Alan Moran

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Alan Moran is the Director of Deregulation unit at the right-wing think tank the Institute of Public Affairs. He works to end most government regulation and he is a climate change skeptic, opposing the Kyoto Protocol on climate change.

A biographical note states that "worked as a market analyst in the automobile manufacturing industry" in the United kingdom before moving to Australia in 1974. "In Australia, he has worked in a range of positions with the Federal Departments of Trade and Industry and Commerce. He headed up the Commonwealth's Business Regulation Review Unit and in 1990 joined the Industry Commission. He then joined the Tasman Institute as Research Director where he worked on privatization and environmental economics, before joining the Victorian Department of Agriculture, Energy and Minerals, where he was Deputy-Secretary of Energy."[1]

Between 1984 and 1987 he was Deputy Secretary, Department of Treasury.

In September 2005, Moran endorsed the concept of Australia establishing a dump for global nuclear waste. "It poses no threat, there have been no mishaps since 1944, but Australia could provide a permanent solution to other countries' problems," he said.[2]

The Deregulation Unit of the IPA

This unit of the IPA was set up in Melbourne, Victoria, with funding by the Australian tobacco company WD & HO Wills, which is a subsidiary of British-American Tobacco. The agreement to fund the establishment of this unit was made between Martin Riordan, BAT/Will's Manager of Corporate Affairs and John Hyde (WA Liberal politician and Director of the IPA) in a letter dated 10th June 1994. [1]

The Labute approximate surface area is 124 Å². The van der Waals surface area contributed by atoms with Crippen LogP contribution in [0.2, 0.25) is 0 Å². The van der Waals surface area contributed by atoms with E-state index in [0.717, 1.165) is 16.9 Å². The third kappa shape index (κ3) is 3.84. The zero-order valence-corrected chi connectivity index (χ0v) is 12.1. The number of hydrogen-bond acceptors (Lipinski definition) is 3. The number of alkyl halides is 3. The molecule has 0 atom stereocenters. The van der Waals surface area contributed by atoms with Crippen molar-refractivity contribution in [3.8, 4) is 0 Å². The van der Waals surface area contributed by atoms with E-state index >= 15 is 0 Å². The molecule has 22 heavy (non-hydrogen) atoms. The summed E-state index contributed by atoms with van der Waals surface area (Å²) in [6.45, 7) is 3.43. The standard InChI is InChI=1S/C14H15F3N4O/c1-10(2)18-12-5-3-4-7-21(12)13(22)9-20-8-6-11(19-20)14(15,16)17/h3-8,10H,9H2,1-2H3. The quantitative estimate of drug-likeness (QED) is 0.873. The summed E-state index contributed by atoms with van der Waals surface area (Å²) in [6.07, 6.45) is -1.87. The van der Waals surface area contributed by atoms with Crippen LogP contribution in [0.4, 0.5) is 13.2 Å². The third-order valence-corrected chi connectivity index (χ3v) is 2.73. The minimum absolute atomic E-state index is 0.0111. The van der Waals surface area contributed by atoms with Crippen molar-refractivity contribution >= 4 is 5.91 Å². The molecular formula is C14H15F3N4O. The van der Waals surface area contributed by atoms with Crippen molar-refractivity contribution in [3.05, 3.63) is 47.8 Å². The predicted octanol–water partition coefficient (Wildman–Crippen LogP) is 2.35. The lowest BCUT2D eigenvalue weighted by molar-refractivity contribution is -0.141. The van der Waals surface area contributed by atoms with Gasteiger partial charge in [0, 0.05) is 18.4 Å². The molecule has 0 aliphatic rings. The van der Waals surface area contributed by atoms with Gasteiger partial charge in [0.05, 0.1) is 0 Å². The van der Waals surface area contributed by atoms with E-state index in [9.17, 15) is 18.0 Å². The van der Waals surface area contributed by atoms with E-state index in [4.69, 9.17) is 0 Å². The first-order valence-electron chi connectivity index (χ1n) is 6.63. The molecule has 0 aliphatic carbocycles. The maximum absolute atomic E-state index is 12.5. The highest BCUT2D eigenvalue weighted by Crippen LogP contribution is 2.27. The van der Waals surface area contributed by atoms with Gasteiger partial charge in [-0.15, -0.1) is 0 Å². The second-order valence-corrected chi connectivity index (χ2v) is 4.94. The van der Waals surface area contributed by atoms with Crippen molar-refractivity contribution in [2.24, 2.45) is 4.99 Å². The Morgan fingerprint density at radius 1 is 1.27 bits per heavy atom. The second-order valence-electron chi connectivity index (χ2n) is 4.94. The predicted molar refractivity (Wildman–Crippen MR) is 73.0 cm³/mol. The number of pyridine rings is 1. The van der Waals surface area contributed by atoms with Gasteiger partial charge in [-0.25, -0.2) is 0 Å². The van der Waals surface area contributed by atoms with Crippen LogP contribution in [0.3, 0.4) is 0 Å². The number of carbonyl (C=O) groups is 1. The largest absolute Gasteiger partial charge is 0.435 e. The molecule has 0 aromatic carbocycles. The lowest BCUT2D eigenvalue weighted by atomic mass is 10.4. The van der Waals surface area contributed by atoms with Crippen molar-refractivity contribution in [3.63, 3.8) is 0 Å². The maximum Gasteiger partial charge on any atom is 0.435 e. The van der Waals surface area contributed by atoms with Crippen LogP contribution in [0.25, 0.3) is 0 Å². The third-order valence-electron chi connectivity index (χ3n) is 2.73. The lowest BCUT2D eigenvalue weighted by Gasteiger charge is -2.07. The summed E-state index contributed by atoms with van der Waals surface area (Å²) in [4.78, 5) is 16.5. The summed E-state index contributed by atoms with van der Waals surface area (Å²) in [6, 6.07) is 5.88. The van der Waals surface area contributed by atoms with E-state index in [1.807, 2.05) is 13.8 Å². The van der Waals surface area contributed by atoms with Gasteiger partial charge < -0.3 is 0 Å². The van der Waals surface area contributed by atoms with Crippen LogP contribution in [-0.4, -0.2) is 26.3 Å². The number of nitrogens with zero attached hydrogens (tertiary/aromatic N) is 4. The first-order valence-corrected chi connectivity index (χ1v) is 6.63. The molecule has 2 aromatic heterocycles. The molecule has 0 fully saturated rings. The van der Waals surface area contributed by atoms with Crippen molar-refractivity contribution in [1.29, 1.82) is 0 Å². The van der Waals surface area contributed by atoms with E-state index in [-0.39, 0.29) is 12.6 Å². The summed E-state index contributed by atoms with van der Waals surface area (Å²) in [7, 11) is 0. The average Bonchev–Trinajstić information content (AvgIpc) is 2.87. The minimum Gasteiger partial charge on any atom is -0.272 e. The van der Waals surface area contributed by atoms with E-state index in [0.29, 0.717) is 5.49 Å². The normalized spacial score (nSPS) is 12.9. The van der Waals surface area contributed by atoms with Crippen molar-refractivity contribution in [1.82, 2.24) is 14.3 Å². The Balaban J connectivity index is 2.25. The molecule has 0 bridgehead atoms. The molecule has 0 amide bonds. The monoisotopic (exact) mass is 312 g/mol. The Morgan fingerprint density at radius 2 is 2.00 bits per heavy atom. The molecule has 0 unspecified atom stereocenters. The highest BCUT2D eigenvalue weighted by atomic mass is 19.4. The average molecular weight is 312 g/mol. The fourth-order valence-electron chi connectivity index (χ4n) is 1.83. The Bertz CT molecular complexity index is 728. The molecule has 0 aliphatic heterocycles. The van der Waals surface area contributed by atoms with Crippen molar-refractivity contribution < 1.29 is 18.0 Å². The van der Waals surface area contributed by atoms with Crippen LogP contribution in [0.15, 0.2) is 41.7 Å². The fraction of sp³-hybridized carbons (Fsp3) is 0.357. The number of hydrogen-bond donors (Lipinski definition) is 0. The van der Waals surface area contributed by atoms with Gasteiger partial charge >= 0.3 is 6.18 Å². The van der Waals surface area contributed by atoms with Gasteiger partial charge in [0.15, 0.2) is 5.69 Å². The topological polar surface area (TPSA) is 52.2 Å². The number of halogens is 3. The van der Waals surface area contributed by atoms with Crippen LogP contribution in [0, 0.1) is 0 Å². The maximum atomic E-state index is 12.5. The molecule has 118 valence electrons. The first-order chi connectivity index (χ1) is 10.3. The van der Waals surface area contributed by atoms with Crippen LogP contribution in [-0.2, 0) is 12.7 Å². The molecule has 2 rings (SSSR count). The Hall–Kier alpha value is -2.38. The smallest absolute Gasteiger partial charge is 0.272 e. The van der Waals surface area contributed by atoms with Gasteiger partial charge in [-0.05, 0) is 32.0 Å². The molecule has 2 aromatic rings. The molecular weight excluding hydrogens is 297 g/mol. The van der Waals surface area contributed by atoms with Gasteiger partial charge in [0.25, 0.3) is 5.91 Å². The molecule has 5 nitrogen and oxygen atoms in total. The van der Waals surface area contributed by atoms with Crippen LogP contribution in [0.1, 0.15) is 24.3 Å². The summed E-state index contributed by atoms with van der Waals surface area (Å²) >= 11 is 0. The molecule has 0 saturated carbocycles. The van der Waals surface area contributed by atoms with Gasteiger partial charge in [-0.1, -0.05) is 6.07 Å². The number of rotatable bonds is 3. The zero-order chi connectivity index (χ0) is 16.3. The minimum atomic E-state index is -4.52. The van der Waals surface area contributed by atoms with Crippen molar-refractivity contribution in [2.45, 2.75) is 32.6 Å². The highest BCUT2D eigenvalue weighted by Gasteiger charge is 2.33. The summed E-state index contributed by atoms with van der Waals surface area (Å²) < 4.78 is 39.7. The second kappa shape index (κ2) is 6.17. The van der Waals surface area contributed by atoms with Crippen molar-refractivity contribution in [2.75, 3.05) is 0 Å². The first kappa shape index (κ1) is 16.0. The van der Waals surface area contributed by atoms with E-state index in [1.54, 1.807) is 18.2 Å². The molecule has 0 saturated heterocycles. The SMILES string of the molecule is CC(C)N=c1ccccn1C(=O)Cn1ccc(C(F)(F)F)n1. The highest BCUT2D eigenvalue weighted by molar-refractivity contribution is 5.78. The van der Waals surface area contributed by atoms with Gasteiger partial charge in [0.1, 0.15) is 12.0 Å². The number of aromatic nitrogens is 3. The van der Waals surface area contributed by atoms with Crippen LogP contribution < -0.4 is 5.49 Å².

The letter shows that the IPA was also fronting a luncheon club in Melbourne to be called "OverRuled" which would become a recruiting ground for business executives opposed to government regulations. They were supported in this by journalist Dennis Pryor, and Geoff Drucker, the head of the Victorian PR firm, Corporate Kudo. Corporate Kudo had recently warehoused Victorian Premier Jeff Kennett's advertising company (KNF Advertising) when he ran into conflict-of-interest problems with having his family company (run nominally by his wife, Felicity) involved in government business.

David Kemp, the Liberal politician and son of the founder of the IPA was also involved, as was Geoff Hogbin, [misspelled] who worked for the Centre for Independent Studies in Sydney (effectively an associate company of the IPA) -- and later ran a project for the tobacco industry to tour an American 'risk analysis expert' W. Kip Viscusi (actually W Kevin Viscusi) around Australia to promote industry propaganda. Hogbin's involvement suggests that the intention was to expand these operations into New South Wales. Hogbin had previously launched a "Regulatory Review Unit" in the offices of the CIS in Sydney (6 December 1993).

Climate Change "Dirty Dozen"

In a talk given in Australia on 20 February 2006, Clive Hamiliton (director of The Australia Institute) identifies Alan Moran as one of Australia's climate change "dirty dozen" (these include: Hugh Morgan, John Eyles, Ron Knapp, Alan Oxley, Peter Walsh, Meg McDonald, Barry Jones, Chris Mitchell, Ian MacFarlane, Alan Moran, Malcolm Broomhead, and John Howard):

"As the head of the Regulatory Unit at the Institute for Public Affairs, a right-wing think tank with close ties to greenhouse sceptics, Moran's role has been to support the Government and the fossil fuel corporations with anti-environmental opinions about climate science, the costs of emission reductions and the pitfalls of renewable energy. As a bureaucrat in the Kennett Government he played a major role in stopping, for a time, the national adoption of energy performance standards for home appliances that had been agreed by all the states. The IPA has assisted the anti-wind lobby in Victoria, a move that appears to be driven by hatred of environmentalists and a relentless scepticism about climate change."[3]